[4]

Using a Fly Cutter

[3]
[10] Like what you see?
Click here to donate to this forum and upgrade your account!

oskar

H-M Supporter - Silver Member
H-M Supporter - Silver Member ($10)
Joined
Nov 24, 2013
Messages
152
Likes
53
#1
What is the purpose of a fly cutter and why use it instead of an endmill?

Thank you

Nicolas
 

savarin

Active User
H-M Supporter - Gold Member ($25)
Joined
Aug 22, 2012
Messages
1,877
Likes
2,854
#2

MSD0

Registered
Registered
Joined
Apr 22, 2015
Messages
272
Likes
77
#3
It’s a surfacing tool and will give you a better surface finish than an end mill.
 

oskar

H-M Supporter - Silver Member
H-M Supporter - Silver Member ($10)
Joined
Nov 24, 2013
Messages
152
Likes
53
#4
Thank you both. Savarin the project you did on that link is amazing and I admire your knowledge

Nicolas
 

stupoty

Active User
H-M Supporter - Gold Member ($25)
Joined
Dec 2, 2012
Messages
936
Likes
225
#5
What is the purpose of a fly cutter and why use it instead of an endmill?

Thank you

Nicolas

Fly cutters are very cheep to run if you use HSS tool, as the cutter can be easily sharpened when compared to an insert based face mill for example.

Stu
 

GrayTech

Registered
Registered
Joined
Jan 18, 2018
Messages
49
Likes
18
#6
With the right cutter and light cuts a fly cutter can also be used to enlarge holes in a pinch.

Sent from my H3123 using Tapatalk
 

MSD0

Registered
Registered
Joined
Apr 22, 2015
Messages
272
Likes
77
#7
Fly cutters are very cheep to run if you use HSS tool, as the cutter can be easily sharpened when compared to an insert based face mill for example.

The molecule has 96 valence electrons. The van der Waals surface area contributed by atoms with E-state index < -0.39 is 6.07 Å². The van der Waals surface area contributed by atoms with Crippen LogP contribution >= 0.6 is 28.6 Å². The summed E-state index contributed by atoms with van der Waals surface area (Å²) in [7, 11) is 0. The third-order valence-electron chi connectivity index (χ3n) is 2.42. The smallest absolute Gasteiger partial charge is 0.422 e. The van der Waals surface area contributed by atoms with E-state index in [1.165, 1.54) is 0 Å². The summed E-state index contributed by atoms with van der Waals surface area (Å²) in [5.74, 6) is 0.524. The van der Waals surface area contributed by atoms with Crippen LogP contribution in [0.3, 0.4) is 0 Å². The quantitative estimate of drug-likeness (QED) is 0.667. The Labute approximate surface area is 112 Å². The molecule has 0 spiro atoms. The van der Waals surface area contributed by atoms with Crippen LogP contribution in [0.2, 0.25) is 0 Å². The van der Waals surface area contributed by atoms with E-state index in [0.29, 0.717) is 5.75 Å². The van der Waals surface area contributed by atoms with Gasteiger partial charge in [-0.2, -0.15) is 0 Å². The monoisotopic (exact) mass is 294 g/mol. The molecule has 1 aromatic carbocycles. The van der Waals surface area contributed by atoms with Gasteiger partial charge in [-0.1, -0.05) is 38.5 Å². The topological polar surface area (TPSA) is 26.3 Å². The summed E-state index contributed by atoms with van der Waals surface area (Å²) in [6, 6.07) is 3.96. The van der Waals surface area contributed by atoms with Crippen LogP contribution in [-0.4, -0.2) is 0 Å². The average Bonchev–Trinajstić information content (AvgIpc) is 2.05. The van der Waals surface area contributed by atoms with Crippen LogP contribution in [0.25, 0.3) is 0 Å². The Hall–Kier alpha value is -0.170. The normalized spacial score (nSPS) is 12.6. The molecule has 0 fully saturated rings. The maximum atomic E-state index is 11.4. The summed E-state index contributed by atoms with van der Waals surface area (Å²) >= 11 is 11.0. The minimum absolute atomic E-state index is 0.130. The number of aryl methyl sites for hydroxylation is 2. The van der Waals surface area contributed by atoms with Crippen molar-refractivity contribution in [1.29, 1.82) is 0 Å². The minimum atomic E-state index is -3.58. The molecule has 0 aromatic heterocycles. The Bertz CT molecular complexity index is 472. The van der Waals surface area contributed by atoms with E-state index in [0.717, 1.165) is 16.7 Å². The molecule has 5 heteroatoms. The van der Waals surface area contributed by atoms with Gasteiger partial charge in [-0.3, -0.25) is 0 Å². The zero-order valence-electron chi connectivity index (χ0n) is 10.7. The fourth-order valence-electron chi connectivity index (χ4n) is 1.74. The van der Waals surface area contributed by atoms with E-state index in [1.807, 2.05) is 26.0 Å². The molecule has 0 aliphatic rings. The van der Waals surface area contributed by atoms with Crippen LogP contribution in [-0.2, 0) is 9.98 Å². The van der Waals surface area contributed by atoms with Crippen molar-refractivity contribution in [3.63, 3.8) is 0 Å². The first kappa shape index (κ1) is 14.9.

Stu
You can also use a fly cutter (single point) on smaller, less powerful machines that would struggle with a face mill.
 

BaronJ

Registered
Registered
Joined
Aug 7, 2018
Messages
332
Likes
178
#8
Hi Guys,

A fly cutter is a very very useful tool, they do however have some failings, vibration, due to an out of balance condition, chatter due to the toolbit not being rigid enough.

Here are some pictures of my home brew fly cutters.
Flycutter.JPG
This works OK, however it suffers from too long a shaft, and too much cutter stick out. This one was intended for deep hole work on a 50 mm bore.
Body-01.JPG
24-07-2018-001.JPG
This one was made and used to clean a forked end and machine to size. Sorry about the focus.
New_Flycutter-1.JPG New_Flycutter-2.JPG
This one was made for surfacing and getting a relatively large area machined in one go. It also has the advantage of balance, rigidity and depth of cut. I can take a 40 thou cut in steel without any chatter. This type also has the advantage of mass.

They are also very easy to make. The one above is 3" inches in diameter and 20 mm thick on a 20 mm X 50 mm shaft. The tool bit is a piece of square HSS lathe tool.
 

stupoty

Active User
H-M Supporter - Gold Member ($25)
Joined
Dec 2, 2012
Messages
936
Likes
225
#9
You can also use a fly cutter (single point) on smaller, less powerful machines that would struggle with a face mill.
Thats true too, I'm not sure if a face mill is better at when its hitting the edge or a hole in a thin part, Ive had a little chatter at edges when fly cutting, but I have a smaller mill so I tend not to get into face mills as you say HP and all that. :)
 

P. Waller

H-M Supporter - Sustaining Member
H-M Platinum Supporter ($50)
Joined
Mar 10, 2018
Messages
404
Likes
248
#10
Use a fly cutter in a wobbly machine such as a Bridgeport R8 knee mill.
If you are knocking a good deal of material off of a flat part and have time constraints use a face mill, this will not likely produce the hobbyist finish results that you require, a fly cutter may be slow but is more likely to produce the uniform finish that you expect.
 

MSD0

Registered
Registered
Joined
Apr 22, 2015
Messages
272
Likes
77
#11
Thats true too, I'm not sure if a face mill is better at when its hitting the edge or a hole in a thin part, Ive had a little chatter at edges when fly cutting, but I have a smaller mill so I tend not to get into face mills as you say HP and all that. :)
Yeah, I was thinking more of a mini mill or something where you can run it slow enough to use a fly cutter.
 

MSD0

Registered
Registered
Joined
Apr 22, 2015
Messages
272
Likes
77
#12
Hi Guys,

A fly cutter is a very very useful tool, they do however have some failings, vibration, due to an out of balance condition, chatter due to the toolbit not being rigid enough.